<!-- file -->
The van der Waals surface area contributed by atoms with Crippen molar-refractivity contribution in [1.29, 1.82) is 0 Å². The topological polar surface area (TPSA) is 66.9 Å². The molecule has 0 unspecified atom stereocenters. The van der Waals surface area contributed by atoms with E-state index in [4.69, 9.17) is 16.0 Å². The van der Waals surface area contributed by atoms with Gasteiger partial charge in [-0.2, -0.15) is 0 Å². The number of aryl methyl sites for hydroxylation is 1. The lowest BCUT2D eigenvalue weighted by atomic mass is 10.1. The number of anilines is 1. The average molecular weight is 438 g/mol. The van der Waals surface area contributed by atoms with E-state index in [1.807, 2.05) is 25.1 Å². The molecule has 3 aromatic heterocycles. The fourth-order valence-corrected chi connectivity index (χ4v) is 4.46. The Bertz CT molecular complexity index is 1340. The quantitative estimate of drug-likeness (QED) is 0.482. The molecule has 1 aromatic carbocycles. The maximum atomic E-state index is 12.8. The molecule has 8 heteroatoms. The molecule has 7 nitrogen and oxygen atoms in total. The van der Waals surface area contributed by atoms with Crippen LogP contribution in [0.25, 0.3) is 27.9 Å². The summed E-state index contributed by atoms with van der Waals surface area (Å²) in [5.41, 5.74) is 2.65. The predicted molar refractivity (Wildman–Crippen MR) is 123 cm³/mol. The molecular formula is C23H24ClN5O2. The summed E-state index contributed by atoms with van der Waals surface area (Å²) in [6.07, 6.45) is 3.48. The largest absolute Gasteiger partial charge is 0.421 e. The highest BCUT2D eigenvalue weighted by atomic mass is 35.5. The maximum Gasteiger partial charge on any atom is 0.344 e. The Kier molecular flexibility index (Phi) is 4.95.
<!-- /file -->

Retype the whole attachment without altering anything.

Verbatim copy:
The van der Waals surface area contributed by atoms with Crippen molar-refractivity contribution in [1.29, 1.82) is 0 Å². The topological polar surface area (TPSA) is 66.9 Å². The molecule has 0 unspecified atom stereocenters. The van der Waals surface area contributed by atoms with E-state index in [4.69, 9.17) is 16.0 Å². The van der Waals surface area contributed by atoms with Gasteiger partial charge in [-0.2, -0.15) is 0 Å². The number of aryl methyl sites for hydroxylation is 1. The lowest BCUT2D eigenvalue weighted by atomic mass is 10.1. The number of anilines is 1. The average molecular weight is 438 g/mol. The van der Waals surface area contributed by atoms with E-state index in [1.807, 2.05) is 25.1 Å². The molecule has 3 aromatic heterocycles. The fourth-order valence-corrected chi connectivity index (χ4v) is 4.46. The Bertz CT molecular complexity index is 1340. The quantitative estimate of drug-likeness (QED) is 0.482. The molecule has 1 aromatic carbocycles. The maximum atomic E-state index is 12.8. The molecule has 8 heteroatoms. The molecule has 7 nitrogen and oxygen atoms in total. The van der Waals surface area contributed by atoms with Crippen LogP contribution in [0.25, 0.3) is 27.9 Å². The summed E-state index contributed by atoms with van der Waals surface area (Å²) in [5.41, 5.74) is 2.65. The predicted molar refractivity (Wildman–Crippen MR) is 123 cm³/mol. The molecular formula is C23H24ClN5O2. The summed E-state index contributed by atoms with van der Waals surface area (Å²) in [6.07, 6.45) is 3.48. The largest absolute Gasteiger partial charge is 0.421 e. The highest BCUT2D eigenvalue weighted by atomic mass is 35.5. The maximum Gasteiger partial charge on any atom is 0.344 e. The Kier molecular flexibility index (Phi) is 4.95.